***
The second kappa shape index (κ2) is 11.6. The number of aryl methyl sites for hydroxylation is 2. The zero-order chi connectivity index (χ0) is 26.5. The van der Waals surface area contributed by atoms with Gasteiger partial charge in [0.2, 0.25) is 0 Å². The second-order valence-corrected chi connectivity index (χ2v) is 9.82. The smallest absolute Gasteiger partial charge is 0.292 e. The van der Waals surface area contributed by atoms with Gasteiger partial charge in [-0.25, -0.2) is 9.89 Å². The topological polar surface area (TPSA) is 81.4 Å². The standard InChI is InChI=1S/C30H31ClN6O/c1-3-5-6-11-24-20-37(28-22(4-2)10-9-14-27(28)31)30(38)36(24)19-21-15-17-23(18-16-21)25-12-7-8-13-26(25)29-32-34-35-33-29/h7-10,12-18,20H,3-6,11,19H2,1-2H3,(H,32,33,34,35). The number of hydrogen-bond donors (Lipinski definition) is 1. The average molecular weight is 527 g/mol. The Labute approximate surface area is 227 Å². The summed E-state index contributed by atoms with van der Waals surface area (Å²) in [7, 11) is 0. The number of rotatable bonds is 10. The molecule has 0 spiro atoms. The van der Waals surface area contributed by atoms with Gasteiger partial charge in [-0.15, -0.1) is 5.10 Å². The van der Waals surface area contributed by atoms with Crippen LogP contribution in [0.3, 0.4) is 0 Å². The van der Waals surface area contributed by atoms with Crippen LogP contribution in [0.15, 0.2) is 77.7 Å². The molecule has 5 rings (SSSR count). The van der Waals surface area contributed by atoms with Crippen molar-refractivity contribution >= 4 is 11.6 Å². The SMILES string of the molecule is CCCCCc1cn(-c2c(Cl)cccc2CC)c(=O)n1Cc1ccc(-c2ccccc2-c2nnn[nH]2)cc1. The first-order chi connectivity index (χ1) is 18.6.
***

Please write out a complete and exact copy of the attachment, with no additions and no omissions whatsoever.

The second kappa shape index (κ2) is 11.6. The number of aryl methyl sites for hydroxylation is 2. The zero-order chi connectivity index (χ0) is 26.5. The van der Waals surface area contributed by atoms with Gasteiger partial charge in [0.2, 0.25) is 0 Å². The second-order valence-corrected chi connectivity index (χ2v) is 9.82. The smallest absolute Gasteiger partial charge is 0.292 e. The van der Waals surface area contributed by atoms with Gasteiger partial charge in [-0.25, -0.2) is 9.89 Å². The topological polar surface area (TPSA) is 81.4 Å². The standard InChI is InChI=1S/C30H31ClN6O/c1-3-5-6-11-24-20-37(28-22(4-2)10-9-14-27(28)31)30(38)36(24)19-21-15-17-23(18-16-21)25-12-7-8-13-26(25)29-32-34-35-33-29/h7-10,12-18,20H,3-6,11,19H2,1-2H3,(H,32,33,34,35). The number of hydrogen-bond donors (Lipinski definition) is 1. The average molecular weight is 527 g/mol. The Labute approximate surface area is 227 Å². The summed E-state index contributed by atoms with van der Waals surface area (Å²) in [7, 11) is 0. The number of rotatable bonds is 10. The molecule has 0 spiro atoms. The van der Waals surface area contributed by atoms with Gasteiger partial charge in [-0.15, -0.1) is 5.10 Å². The van der Waals surface area contributed by atoms with Crippen LogP contribution in [0.3, 0.4) is 0 Å². The van der Waals surface area contributed by atoms with Crippen LogP contribution in [0.15, 0.2) is 77.7 Å². The molecule has 5 rings (SSSR count). The van der Waals surface area contributed by atoms with Crippen molar-refractivity contribution >= 4 is 11.6 Å². The SMILES string of the molecule is CCCCCc1cn(-c2c(Cl)cccc2CC)c(=O)n1Cc1ccc(-c2ccccc2-c2nnn[nH]2)cc1. The first-order chi connectivity index (χ1) is 18.6.